The BEST deals I've found for kids clothes were the mothers club or mother's of multiples sales held usually in the spring.

I have moved since and haven't hit the thrift stores here yet.
 

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Some thrift shops really are awful. But every so often you find a gem of a piece of clothing and it makes it all worth while
:
I have 6 that I go to though only 2 are my favorite as the seem to have better quailty items.

I only buy name brand stuff not cheap clothing from say Wal-Mart.
 

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I go if I am specifically looking for something in particular or if they are having a sale. The prices are pretty crazy, shirts are about $4 each and pants even more.

I won't buy WM clothes either, they suck.
 

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We are really lucky to have a local chain of thrift stores that have super low prices AND great stuff. I just bought an adorable pair of white linen benetton pants for my ds for .20 on Sunday, and a Laura Ashley jumpsuit for dd for $1.50, not to mention a beautiful batik baby dress and a bunch of other stuff!
I think if the prices were that high in my area, I would stick to yard sales. If I really needed something, I would try a children's consignment store or just pay the thrift stores seemingly high prices. I always buy used before I look at new stuff. Plus, I'm compacting, so I don't even go into those other places.
Good luck! Maybe you can find the sweet thrift stores in your area by asking other local mamas?
 

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I go to a couple of local Goodwills, but they aren't really near me, so I only go when I'm on that side of town.

Around here, kids clothes are 50 cents at the Salvation Army, with most adult clothes in the $2 range. I love the SA! LOL. Goodwill runs $1.60 for baby clothes/$2.60 for kids clothes and up to like $4-$5 for adult clothes. I think that is kind of high, so I really look hard.

I don't buy the WM or Target brands used, either. I can get those on clearance for less than $3. I tend to buy the pricier brands (I found several Heartstrings things last week for my son).
 

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I sometimes do a thrift store day, and travel all over looking for bargains. What I've found is this: the Goodwill here sells Target off-casts for more than target was charging, so that's a bust, and they put all the infant things in this huge bin you have lean into to paw through, so I've scratched them off the list. there are a few chain "family thrift" stores that are pretty decent for clothes, but there's always a "tag color" that is half-off. Those are the only ones I even look at. Our salvation army is a crap shoot, sometimes wow and sometimes "what is this crap". I hardly ever find used baby stuff that is anything but gerber and carters and crud, and really no bargain over the new stuff. Some of the second hand stores are actually much nicer, for less cash than the thrifts. I have found that it takes a certain kind of mood on a certain kind of day to go "junking" as I call it. And the dust and smells in there sometimes really turn me off. (oh, and I always take a list of "lookies" so I can stay focused and stop from getting crap to bring home)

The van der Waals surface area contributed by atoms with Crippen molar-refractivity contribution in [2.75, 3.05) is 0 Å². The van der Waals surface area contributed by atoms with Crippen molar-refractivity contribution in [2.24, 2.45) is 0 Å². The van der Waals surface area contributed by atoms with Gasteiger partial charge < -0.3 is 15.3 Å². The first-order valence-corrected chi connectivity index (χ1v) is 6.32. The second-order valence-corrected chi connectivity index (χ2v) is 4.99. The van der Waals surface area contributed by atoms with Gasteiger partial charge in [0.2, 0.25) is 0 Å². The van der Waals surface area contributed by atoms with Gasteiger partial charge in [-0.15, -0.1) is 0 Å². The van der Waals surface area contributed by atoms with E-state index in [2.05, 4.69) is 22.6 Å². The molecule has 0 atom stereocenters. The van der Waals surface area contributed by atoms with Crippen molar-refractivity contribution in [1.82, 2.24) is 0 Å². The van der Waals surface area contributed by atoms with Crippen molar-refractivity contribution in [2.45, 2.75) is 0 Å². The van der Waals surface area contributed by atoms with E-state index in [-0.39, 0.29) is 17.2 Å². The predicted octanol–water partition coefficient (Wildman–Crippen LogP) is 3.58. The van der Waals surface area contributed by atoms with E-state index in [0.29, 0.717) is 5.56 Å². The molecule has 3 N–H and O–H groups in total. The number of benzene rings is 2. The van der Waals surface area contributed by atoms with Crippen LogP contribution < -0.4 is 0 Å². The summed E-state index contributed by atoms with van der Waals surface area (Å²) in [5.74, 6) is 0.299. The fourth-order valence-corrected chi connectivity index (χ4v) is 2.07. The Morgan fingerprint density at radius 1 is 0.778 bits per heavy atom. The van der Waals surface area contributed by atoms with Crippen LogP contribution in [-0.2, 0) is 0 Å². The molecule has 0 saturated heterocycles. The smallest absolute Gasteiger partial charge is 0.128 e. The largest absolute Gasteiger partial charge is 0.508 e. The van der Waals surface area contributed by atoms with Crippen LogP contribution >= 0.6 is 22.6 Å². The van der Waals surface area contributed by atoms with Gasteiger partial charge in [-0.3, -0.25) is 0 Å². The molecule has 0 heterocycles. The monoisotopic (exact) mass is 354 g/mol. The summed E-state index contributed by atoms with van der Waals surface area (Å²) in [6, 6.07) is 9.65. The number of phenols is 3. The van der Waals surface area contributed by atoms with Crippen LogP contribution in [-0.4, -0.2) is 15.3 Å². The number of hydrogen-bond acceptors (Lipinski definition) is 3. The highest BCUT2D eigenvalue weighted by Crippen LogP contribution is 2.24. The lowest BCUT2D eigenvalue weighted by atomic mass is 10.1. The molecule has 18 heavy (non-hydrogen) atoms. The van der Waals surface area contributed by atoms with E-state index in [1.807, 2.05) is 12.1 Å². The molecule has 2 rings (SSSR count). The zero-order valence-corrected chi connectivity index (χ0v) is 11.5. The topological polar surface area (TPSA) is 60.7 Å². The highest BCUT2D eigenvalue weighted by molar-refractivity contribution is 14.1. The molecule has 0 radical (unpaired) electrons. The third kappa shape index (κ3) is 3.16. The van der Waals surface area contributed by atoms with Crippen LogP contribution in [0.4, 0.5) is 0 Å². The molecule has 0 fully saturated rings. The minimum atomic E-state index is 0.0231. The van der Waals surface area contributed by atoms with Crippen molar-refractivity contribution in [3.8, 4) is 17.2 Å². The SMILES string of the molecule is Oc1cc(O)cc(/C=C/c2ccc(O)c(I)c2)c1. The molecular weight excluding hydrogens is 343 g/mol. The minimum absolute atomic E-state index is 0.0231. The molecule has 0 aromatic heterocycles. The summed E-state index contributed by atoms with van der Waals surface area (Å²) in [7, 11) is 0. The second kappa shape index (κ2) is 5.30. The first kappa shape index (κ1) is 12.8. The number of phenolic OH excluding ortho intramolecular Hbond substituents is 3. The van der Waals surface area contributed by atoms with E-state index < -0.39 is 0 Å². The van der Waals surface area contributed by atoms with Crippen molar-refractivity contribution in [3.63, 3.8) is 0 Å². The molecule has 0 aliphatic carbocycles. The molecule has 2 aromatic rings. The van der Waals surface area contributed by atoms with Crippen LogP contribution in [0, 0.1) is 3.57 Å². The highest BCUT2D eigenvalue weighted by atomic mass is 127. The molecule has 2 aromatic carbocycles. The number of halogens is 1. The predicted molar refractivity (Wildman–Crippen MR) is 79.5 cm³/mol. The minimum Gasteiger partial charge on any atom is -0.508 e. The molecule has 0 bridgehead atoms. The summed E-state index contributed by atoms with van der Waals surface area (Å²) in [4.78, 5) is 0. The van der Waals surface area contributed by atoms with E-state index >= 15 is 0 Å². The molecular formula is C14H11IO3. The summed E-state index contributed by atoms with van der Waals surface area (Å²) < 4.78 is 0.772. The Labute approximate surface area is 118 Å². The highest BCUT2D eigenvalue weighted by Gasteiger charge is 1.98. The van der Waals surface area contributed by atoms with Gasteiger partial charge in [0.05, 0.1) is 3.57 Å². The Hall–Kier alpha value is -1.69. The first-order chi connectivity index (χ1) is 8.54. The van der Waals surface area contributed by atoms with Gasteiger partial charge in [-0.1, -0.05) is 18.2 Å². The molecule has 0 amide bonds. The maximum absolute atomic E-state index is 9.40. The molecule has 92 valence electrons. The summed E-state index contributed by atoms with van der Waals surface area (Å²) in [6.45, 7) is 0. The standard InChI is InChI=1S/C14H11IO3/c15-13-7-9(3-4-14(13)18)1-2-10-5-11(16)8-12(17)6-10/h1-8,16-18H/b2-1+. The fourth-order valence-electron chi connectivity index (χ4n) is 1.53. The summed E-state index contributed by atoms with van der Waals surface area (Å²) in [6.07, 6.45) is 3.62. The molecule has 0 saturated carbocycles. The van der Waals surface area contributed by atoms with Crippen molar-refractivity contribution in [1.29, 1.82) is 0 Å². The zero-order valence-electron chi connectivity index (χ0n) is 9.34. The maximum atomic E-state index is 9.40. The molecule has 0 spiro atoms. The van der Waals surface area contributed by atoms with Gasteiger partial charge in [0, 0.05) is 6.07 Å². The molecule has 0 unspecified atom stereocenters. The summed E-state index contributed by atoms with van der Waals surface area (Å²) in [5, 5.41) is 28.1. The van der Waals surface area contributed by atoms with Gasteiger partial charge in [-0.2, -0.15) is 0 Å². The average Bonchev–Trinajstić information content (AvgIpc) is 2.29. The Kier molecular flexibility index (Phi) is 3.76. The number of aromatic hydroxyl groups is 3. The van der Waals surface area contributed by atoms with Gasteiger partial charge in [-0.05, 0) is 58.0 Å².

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Quote:

Originally Posted by lanamommyphd07 View Post
the Goodwill here sells Target off-casts for more than target was charging, so that's a bust,
Ooh I know! I found these cute pants for $12 but the sign said red tags 1/2 off and thought that they were worth it. I found out at the check stand that the brand new stuff never goes on sale
: Later that night I found similar pants at Target on clearance for $7.
 

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You have to look around and know who has what. There's one shop I enjoy going in and usually find something worth my time there. There's others I go to and each has its own particular "style".

I love going into the thrift stores because you really never know what fantastic finds you'll get!
 

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In our area, it's a very local thing. The merchandise reflects the local community who donate to thrift stores which IMO is great because we live in a multicultural area. There are several thrift stores in my area but I stick to one because it has such great deals. You have to do your research and legwork -- there's no quick answer.
 

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I have a couple a like, but have to play the game a bit.